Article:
Aguachile de Salmón
Aguachile is just one of many styles of Mexican ceviche. Hailing from the State of Sinaloa, it is traditionally made with raw shrimp, cucumber, onion, lime juice, and fresh chile peppers.
The name “chile-water” comes from the method of mashing chiles with water to make the salsa. Often served as a snack or appetizer, it is usually accompanied by avocado and tostadas.
Here, this vibrant, tangy, refreshing appetizer is made with sushi-grade Southeast Alaska Coho Salmon. Coho’s pleasant mild flavor benefits from lots of jazzy toppings. Coho is a wonderful species of salmon for aguachile – the flavor is enhanced by the salsa and olive oil, the texture pairs great with crispy tostadas, it’s not too fishy, and has broad appeal. (We save expensive King salmon for special meals, and save deep-red Sockeye species for beautiful sashimi). Coho is simply perfect here…
Aguachile de Salmón Coho Recipe
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Salmon Sashimi, Dry Ice Display
Our monthly seafood subscription from Alaska arrives in a smart environmentally responsible box. Shipped to us in Las Vegas, the fillets have always been rock-hard and frozen-solid due to the great packaging using -110°F dry ice.
When the box arrives, it always has a few small slabs of dry ice still intact. It was fun to use the remaining dry ice to present a piece of the fabulous Alaska sockeye salmon served sashimi style.
Sockeye Salmon Sashimi
Garlic, Shallot, Olive Oil
Chili Crunch, Edamame, Tamari, Lemon
Smoked Maldon Sea Salt Flakes
Since dry ice must be used soon after delivery, defrost a beautiful piece of sockeye using the “quick-thaw” method.
Remove skin and pin bones from the salmon and slice sashimi style. Arrange on a piece of slate chosen to fit over the dry ice display. Serve with chili crunch, edamame, and tamari in small bowls on the side. Also place lemon wedges and smoked Maldon sea salt flakes for serving, on the platter.
Finally, when ready to display, drizzle olive oil down the middle of the salmon and top with thinly sliced shallot and minced garlic. Orchids make a nice presentation too, while edible, they are here mainly for show.
Dry Ice Display
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Sockeye Salmon Crudo, Two Ways
The bright red-orange color of sockeye salmon flesh comes from eating plankton and krill while they are in the ocean. Fans of wild Alaska salmon appreciate the sockeye variety for its deep rich flavor, delightful fatty texture, and gorgeous striking color.
I recently joined a community supported fishery, where we share in the catch of Alaskan small-boat fishermen using low-impact gear that respects the ocean and its sea life. This month we received a box of Sockeye Salmon with fish from both Prince William Sound and Bristol Bay.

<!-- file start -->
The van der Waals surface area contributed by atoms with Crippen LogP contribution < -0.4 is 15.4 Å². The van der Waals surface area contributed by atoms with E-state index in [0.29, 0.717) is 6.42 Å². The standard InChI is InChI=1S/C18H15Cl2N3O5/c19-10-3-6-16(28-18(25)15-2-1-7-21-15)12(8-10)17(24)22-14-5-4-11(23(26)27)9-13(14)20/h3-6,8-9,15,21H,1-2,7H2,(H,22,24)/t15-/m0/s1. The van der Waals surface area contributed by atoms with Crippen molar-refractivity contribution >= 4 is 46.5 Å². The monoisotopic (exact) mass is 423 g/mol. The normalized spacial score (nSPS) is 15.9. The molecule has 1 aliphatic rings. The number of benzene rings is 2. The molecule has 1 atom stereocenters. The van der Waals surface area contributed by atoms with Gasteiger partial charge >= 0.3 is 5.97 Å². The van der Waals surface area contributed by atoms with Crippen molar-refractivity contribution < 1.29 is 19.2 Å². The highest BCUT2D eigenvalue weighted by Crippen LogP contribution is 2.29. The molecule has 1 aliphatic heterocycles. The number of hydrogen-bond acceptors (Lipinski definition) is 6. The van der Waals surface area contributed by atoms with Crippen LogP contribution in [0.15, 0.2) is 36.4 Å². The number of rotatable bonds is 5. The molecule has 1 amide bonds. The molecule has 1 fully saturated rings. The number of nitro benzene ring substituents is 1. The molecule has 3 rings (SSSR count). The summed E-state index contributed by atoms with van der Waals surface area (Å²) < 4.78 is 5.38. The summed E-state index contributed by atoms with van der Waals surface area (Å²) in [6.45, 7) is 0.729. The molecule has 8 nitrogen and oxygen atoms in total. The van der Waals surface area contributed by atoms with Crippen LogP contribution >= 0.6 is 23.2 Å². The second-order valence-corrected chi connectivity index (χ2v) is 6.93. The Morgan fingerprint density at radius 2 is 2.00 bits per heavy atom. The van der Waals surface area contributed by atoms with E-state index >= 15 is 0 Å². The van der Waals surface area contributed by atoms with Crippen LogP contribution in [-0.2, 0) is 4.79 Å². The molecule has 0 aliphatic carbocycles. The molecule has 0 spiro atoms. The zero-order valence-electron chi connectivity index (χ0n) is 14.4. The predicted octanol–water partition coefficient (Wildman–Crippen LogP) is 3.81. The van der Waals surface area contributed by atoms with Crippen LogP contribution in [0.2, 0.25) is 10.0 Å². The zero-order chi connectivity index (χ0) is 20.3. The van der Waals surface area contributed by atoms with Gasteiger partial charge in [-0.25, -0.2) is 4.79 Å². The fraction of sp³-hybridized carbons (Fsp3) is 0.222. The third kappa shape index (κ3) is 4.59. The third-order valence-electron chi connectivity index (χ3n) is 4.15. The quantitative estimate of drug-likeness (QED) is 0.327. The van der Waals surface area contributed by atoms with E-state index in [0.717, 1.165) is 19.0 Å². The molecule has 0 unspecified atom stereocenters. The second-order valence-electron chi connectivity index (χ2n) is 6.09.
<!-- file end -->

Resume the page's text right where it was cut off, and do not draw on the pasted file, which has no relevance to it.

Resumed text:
The dense, firm flesh makes sockeye a great fish for serving raw. And because it’s blast-frozen, Sitka Salmon is all sashimi-grade. They say, “The on-boat standards our fishermen follow, short boat trips, and individual handling of our fish ensures the quality demanded by any raw preparation. But it’s the blast-freezing process that kills parasites that could be in the fish, which would otherwise be killed by heat in cooking.”
Alaskan Sockeye Salmon Crudo Recipes
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Fluke, Cucumber, Candied Orange
Thai Chili, Scallion, Olive Oil, Lemon
There is beauty and simplicity in this raw dish. It is a balancing act of sweet and savory, fiery chili and chilly fluke, white fish and colorful accompaniments, rich buttery oil and sour lemon juice, crunchy cucumber and chewy candied orange.
A member of the flounder family – fluke has a clean, delicate, fresh taste that is excellent served raw with olive oil and citrus juice. Candied orange slices bring a sweet-tart unexpected counterbalance to the dish.
Fluke Crudo Recipe
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Fluke Crudo, Meyer Lemon Vinaigrette
Dragon Fruit, Meyer Lemon, Parsley, Mint, Borage
Our fluke crudo with Korean picked radish, nasturtium, and gochugaru vinaigrette was such a hit, we had to share another. A member of the flounder family, fluke has a clean, delicate, fresh taste that is excellent served raw (known as hirame sushi). While dragon fruit also has a mild flavor, it has unique visual appeal, esoteric charm, and a cool name. The taste is enhanced by the delightful Meyer lemon sweet-tart vinaigrette. Together, fluke and dragon fruit make a stunning raw dish.
Borage, my favorite edible flower, is very versatile as a garnish due to the light cucumbery flavor that can be paired with either sweet or savory dishes. And the striking blue color and star shape make every dish pop. Borage grows like a weed in my Southern California garden. I simply sprinkle seeds in a sunny spot, water regularly, et voilà!
Meyer lemon rinds are soft and edible. This lemon’s texture and lemony-orange flavor pairs wonderfully with the fresh fish. Cold fish and warm weather – an uncomplicated dish with fresh ingredients is simple, harmonious, and spring-pretty.
Fluke Crudo, Meyer Lemon Vinaigrette Recipe
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